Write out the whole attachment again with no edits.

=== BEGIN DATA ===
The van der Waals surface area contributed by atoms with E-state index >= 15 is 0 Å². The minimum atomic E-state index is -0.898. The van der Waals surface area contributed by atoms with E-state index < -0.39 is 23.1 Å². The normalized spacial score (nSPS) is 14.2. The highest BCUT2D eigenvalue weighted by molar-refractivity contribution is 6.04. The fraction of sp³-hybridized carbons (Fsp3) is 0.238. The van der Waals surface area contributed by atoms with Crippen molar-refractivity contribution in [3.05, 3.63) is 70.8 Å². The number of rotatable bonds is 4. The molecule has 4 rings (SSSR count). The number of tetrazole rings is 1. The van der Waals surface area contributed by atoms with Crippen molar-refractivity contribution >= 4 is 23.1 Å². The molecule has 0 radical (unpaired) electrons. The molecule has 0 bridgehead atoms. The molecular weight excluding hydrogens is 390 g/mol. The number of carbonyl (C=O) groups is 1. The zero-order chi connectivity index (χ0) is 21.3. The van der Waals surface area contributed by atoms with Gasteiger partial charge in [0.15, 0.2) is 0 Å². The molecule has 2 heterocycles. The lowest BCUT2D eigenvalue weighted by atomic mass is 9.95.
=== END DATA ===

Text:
The van der Waals surface area contributed by atoms with E-state index >= 15 is 0 Å². The minimum atomic E-state index is -0.898. The van der Waals surface area contributed by atoms with E-state index < -0.39 is 23.1 Å². The normalized spacial score (nSPS) is 14.2. The highest BCUT2D eigenvalue weighted by molar-refractivity contribution is 6.04. The fraction of sp³-hybridized carbons (Fsp3) is 0.238. The van der Waals surface area contributed by atoms with Crippen molar-refractivity contribution in [3.05, 3.63) is 70.8 Å². The number of rotatable bonds is 4. The molecule has 4 rings (SSSR count). The number of tetrazole rings is 1. The van der Waals surface area contributed by atoms with Crippen molar-refractivity contribution >= 4 is 23.1 Å². The molecule has 0 radical (unpaired) electrons. The molecule has 0 bridgehead atoms. The molecular weight excluding hydrogens is 390 g/mol. The number of carbonyl (C=O) groups is 1. The zero-order chi connectivity index (χ0) is 21.3. The van der Waals surface area contributed by atoms with Gasteiger partial charge in [0.15, 0.2) is 0 Å². The molecule has 2 heterocycles. The lowest BCUT2D eigenvalue weighted by atomic mass is 9.95.